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Russia To Replace AMD/Intel CPUs With 64-bit ARM Hardware
Sure they will, just like they were planning to migrate away from Windows a few years ago.
Anti-American rhetoric, that's all it is.
Well earned Anti-American rhetoric. it IS feasible to assume that any Hardware made in US has been pwnt.
And for the government something pwnt by "themselves" (ruskies) must be better than something pwnt by "them"(USA and brown-noses)
But anyway, seems a little stupid Russia wants to avoid AMD and Intel for those reasons. As far as I'm aware, Germany and Singapore have a pretty big role in the production of x86 CPUs, so it isn't just the US gaining 100% of the cash. Maybe Russia could limit customers to CPUs made in other countries?
German gov has been complicit in the whole NSA deal. BND, MAD and so on haven't exactly earned a reputation for fighting the unconstitutional activities (aka: they happily joined NSA and co and still call them "partners"). So while Russia may not be any better, assuming Germany made Products to be secure is dumb if you got anything worth copying.
Elbrus2k and derivatives are explicitly parallel instruction set (EPIC) CPU designs. Very much like the Intel-HP Itanium architecture project. The below 1Ghz clock speeds of these processors is deceiving. They have great performance when used with their native elbrus instruction set thanks to the very successful soviet EPIC design back in 80s. The performance degrades when they're used in x86 emulation (or rather translation) mode. linux has been compiled to work on those chips with native instruction set.
So one of the companies involved in this is T-platforms, a Russian supercomputer company which recently had some trouble due to using American technology. From wikipedia:
In April 2013, the United States Department of Commerce added T-Platforms to their "list of organizations and individuals acting contrary to the national security or foreign policy interests of the United States", preventing the company from buying computer chips produced anywhere in the world if the factories producing them use American technology. The decision was based on US concerns that T-Platforms work includes "the development of computer systems for military end-users, and the production of computers for nuclear research".
Company was delisted from the list in December 2013/January 2014, after removal request from the company.
T-platforms explanation to being listed on this embargo list was that they were being seen as a threat by their US competitors in the HPC business, who got the US government to slow them down a bit. Whatever the truth being these claims is, one can be sure that they don't like being held hostage in this manner. Presumably a viewpoint that the Russian government is also sympathetic to, and consequently is willing to pump some money into a project like this.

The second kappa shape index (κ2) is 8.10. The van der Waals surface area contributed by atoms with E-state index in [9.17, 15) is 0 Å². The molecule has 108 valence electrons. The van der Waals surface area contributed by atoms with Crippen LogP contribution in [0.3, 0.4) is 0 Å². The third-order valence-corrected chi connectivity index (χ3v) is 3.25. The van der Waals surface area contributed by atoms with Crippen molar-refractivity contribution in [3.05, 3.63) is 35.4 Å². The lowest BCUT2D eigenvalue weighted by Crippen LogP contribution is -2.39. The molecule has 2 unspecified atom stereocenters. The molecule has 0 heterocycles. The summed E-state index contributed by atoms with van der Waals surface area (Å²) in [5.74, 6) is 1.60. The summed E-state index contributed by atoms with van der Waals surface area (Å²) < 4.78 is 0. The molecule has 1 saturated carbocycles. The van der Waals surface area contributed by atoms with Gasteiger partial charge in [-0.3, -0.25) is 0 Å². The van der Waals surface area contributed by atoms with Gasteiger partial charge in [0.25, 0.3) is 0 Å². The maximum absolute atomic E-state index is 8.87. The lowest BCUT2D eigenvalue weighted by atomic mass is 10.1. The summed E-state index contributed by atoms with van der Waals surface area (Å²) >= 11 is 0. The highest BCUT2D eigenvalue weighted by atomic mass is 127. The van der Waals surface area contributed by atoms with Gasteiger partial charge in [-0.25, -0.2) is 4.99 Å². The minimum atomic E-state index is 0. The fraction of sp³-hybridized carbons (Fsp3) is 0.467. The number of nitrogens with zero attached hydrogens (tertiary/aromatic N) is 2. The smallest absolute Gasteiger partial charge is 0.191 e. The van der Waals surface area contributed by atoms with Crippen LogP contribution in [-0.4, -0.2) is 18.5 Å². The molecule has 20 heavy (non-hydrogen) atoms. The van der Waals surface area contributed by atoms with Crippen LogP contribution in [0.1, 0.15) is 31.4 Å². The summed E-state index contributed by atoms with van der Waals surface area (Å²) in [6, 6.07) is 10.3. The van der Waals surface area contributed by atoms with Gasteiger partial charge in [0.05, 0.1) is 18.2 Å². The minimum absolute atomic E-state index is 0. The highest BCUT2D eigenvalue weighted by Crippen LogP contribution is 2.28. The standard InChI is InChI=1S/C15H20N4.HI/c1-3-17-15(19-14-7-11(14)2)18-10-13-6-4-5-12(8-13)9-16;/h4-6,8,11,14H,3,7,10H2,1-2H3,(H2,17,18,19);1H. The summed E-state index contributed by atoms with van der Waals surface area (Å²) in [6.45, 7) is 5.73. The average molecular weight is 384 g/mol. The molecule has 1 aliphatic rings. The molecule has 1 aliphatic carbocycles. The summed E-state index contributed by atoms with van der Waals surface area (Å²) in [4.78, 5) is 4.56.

You still need an abstraction layer like the BIOS (or EFI) for desktop ARM to be feasible. I don't want to have to mess with special hardware-specific hooks just to install an operation system into a PC, or have to work with device-specific spins of operating systems like what we are seeing with Android and smartphones today where a base generic Android image won't even bootstrap on any phone.
Plus ARM chips are so tightly integrated and there are hundreds of variations between them (SoC A uses radio A, gpu B, SoC B uses the same CPU as SoC A but with radio B and gpu A, and so on and so forth). Getting proper drivers is going to be a nightmare unless desktop ARM chips are made to have only the CPU cores and nothing else.
Surely the server chips that are due out this year will be for proper servers.
Intel is insanely good and it's hard to bet against them, but if the 64bit ARM server chips that AMD and others are making are in the same ballpark as Xeon, performancewise, I think the game could become dramatically different. All the mobile development has essentially promoted ARM to a top tier supported architecture by so many of the dev tools and platforms, you're typical "LAMP" type apps will all run on it just fine. Java is there, all the JIT VM based dynamic environments seem to support ARM. Throw in the ability to build custom hardware with custom accelerators and the fact that fat silicon companies will be willing to build huge niche chips and it could be a game changer.
I thought his could have happened in the 1990s with PowerPC, IA64 and the rise of OSS but the fact of the matter was support was spotty on non-Intel hardware, quality of tools was also varied. This time around the dev support seems so much better. If the performance is there, it seems like a fairly easy lift for a nation state and they have the added benefit that they could license different parts and even build their own chips if they desired to for security reasons or something else.